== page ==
Special Announcement

Posted Thursday, March 26, 2020

Enforcing a Custody Order

When a judge makes an order about child custody and visitation, it becomes a court order and it has the force of law.

It is very important that you:

  • Keep a copy of your current court order in a safe place. If there are other people involved in your visitation, like if you exchange the children at someone’s house, that person should have a copy too.
  • Have a court order that is clear about the details of your visitation order, including where your children will spend every holiday, birthdays, parents’ birthdays, vacations, etc.
  • Make sure you get a new court order if you and the other parent agree to make significant changes to your time-share or visitation order. Some of the changes that you should write into a new custody and visitation order are changes in: how much time your children will spend with each parent; where both parents will live; where your children will go to school, get medical care, or religious training; who will pick up and drop off the children at the time of the exchanges; or how you will make sure your children’s other needs are met.

If one parent does not follow the custody and visitation court order

There are several options:

  • Contact your local police department and ask them to enforce the order.
  • Contact the district attorney in your county. Look for the Child Abduction and Recovery Unit.
  • File an action for “contempt” with the court. In contempt actions, you ask the court to enforce the order and  make a finding that the other parent willfully disobeyed the court order. This is very complicated and can have serious consequences. Talk to a lawyer to get help with it.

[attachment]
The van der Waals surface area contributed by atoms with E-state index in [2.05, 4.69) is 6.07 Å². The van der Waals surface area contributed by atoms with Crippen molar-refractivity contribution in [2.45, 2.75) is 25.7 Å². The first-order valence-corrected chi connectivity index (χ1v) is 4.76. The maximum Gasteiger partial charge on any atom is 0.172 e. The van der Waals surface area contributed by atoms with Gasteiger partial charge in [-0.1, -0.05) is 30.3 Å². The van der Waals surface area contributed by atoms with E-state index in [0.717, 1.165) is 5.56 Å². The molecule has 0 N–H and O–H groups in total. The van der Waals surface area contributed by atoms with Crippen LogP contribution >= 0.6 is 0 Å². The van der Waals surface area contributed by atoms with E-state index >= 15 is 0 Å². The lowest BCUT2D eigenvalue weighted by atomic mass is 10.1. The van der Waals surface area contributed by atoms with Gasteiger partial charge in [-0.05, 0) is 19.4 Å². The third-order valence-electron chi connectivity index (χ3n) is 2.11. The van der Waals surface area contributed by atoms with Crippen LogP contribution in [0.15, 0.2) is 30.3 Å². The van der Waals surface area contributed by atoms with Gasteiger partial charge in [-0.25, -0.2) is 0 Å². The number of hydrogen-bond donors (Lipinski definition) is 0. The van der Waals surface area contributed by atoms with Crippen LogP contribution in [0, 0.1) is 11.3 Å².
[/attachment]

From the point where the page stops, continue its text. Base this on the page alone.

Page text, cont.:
In case you have to go back to court, you should keep accurate records of all visitation violations. Keep a journal or mark up a calendar, with the dates and times that the other parent did not follow the order and did not show up, or showed up late, or created other problems.

Enforcing a court order can be very complicated. Talk to a lawyer to find out what is best in your case. Click for help finding a lawyer.

If you are worried the other parent may kidnap your child

The U.S. Department of State has a list of precautions that any parent should take if they are worried about the possibility of child abduction. Here are some precautions from their list:

  • Keep a list of the addresses and telephone numbers of the other parent’s relatives, friends, and business associates both here and abroad;
  • Keep a record of important information about the other parent, including: physical description; passport, social security, bank account, and driver’s license numbers; and vehicle description and plate number;
  • Keep a written description of your children, including hair and eye color, height, weight, fingerprints, and any special physical characteristics; and
  • Take full-face color photographs or videos of your children every 6 months — a recent photo of the other parent may also be useful. If your children are abducted, this information could be vital in locating your them.